WINNER of the British-Kuwait Friendship Society Prize 2004This book aims to present general readers and specialists alike with a broad survey of Islamic political thought in the six centuries from the rise of Islam to the Mongol invasions. Based on a wide variety of sources, some of a type not previously considered in works on political thought, it seeks to bring out the enormous scope and high level of historical (and, in some cases, contemporary) interest of medieval Muslim thinking on this subject.The author aims to make Islamic political thought easier for modern readers to understand by relating it to the contexts in which it was formulated, analysing it in terms familiar to the reader, and, where possible, comparing it with medieval European and modern thought.Guiding the reader through this complex history on a tour of one of the great civilizations of the pre-modern world, the book brings out the fascinating nature of medieval Islamic political thought, both in its own right and as the background to political thinking in the Muslim world today.Some basic familiarity with Islamic history and culture would be an advantage, but no specialist knowledge is presupposed.Key Features:* Written by one of the most renowned scholars in the field* All concepts have been glossed and all persons, events and historical developments have been identified or summarised, both on first encounter and in the index (where the number of the page containing the gloss will be emboldened)* Specialists are addressed in the footnotes; non-specialists are free to skip these and read an uncluttered text.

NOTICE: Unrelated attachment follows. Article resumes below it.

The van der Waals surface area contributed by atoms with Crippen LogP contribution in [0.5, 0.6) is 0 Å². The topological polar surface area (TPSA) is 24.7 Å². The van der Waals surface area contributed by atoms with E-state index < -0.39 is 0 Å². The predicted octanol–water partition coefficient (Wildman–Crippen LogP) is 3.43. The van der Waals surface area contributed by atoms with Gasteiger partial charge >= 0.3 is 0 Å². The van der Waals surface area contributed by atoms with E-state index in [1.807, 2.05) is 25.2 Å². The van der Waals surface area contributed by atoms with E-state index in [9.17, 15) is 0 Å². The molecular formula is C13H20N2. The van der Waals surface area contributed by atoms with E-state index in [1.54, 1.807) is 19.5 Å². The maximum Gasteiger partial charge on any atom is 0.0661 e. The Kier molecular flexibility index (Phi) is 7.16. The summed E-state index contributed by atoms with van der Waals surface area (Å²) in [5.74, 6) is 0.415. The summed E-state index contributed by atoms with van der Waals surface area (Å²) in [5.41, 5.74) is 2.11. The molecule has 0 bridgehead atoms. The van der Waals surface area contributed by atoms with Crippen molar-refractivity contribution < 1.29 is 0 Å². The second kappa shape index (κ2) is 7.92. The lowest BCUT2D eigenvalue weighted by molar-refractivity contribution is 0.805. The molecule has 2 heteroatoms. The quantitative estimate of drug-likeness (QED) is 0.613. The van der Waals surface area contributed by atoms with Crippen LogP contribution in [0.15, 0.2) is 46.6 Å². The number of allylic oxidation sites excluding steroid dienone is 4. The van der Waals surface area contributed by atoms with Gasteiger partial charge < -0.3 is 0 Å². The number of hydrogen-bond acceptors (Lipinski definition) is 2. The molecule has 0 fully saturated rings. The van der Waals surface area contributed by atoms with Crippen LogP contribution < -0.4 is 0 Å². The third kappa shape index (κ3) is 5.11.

Table of Contents
You are viewing the table of contents
You do not have access to this
on JSTOR. Try logging in through your institution for access.